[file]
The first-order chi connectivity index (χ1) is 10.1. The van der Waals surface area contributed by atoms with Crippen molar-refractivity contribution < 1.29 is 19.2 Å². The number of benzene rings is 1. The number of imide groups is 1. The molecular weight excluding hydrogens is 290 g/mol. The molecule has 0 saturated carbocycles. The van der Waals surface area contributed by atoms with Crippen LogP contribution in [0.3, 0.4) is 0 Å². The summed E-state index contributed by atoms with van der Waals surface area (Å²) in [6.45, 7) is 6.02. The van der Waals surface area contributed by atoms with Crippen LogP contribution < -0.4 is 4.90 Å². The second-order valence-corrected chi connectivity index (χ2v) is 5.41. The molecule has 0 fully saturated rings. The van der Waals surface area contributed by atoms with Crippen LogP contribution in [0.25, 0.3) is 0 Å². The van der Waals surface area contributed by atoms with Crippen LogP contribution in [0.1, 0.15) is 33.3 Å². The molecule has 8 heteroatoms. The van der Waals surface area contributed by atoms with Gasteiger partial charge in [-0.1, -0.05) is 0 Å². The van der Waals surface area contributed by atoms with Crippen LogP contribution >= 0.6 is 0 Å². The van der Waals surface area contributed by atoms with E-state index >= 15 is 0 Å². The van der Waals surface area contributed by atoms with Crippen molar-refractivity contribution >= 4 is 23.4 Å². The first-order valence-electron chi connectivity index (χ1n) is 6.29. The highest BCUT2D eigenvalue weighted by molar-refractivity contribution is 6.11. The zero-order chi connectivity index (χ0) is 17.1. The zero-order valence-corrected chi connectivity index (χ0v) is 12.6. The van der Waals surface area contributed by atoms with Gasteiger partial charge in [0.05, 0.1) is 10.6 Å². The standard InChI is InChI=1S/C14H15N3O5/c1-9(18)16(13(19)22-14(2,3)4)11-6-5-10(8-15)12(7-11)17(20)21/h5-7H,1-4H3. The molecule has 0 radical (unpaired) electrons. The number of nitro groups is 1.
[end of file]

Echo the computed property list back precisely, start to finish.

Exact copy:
The first-order chi connectivity index (χ1) is 10.1. The van der Waals surface area contributed by atoms with Crippen molar-refractivity contribution < 1.29 is 19.2 Å². The number of benzene rings is 1. The number of imide groups is 1. The molecular weight excluding hydrogens is 290 g/mol. The molecule has 0 saturated carbocycles. The van der Waals surface area contributed by atoms with Crippen LogP contribution in [0.3, 0.4) is 0 Å². The summed E-state index contributed by atoms with van der Waals surface area (Å²) in [6.45, 7) is 6.02. The van der Waals surface area contributed by atoms with Crippen LogP contribution < -0.4 is 4.90 Å². The second-order valence-corrected chi connectivity index (χ2v) is 5.41. The molecule has 0 fully saturated rings. The van der Waals surface area contributed by atoms with Crippen LogP contribution in [0.25, 0.3) is 0 Å². The van der Waals surface area contributed by atoms with Crippen LogP contribution in [0.1, 0.15) is 33.3 Å². The molecule has 8 heteroatoms. The van der Waals surface area contributed by atoms with Gasteiger partial charge in [-0.1, -0.05) is 0 Å². The van der Waals surface area contributed by atoms with Crippen LogP contribution >= 0.6 is 0 Å². The van der Waals surface area contributed by atoms with E-state index >= 15 is 0 Å². The van der Waals surface area contributed by atoms with Crippen molar-refractivity contribution >= 4 is 23.4 Å². The first-order valence-electron chi connectivity index (χ1n) is 6.29. The highest BCUT2D eigenvalue weighted by molar-refractivity contribution is 6.11. The zero-order chi connectivity index (χ0) is 17.1. The zero-order valence-corrected chi connectivity index (χ0v) is 12.6. The van der Waals surface area contributed by atoms with Gasteiger partial charge in [0.05, 0.1) is 10.6 Å². The standard InChI is InChI=1S/C14H15N3O5/c1-9(18)16(13(19)22-14(2,3)4)11-6-5-10(8-15)12(7-11)17(20)21/h5-7H,1-4H3. The molecule has 0 radical (unpaired) electrons. The number of nitro groups is 1.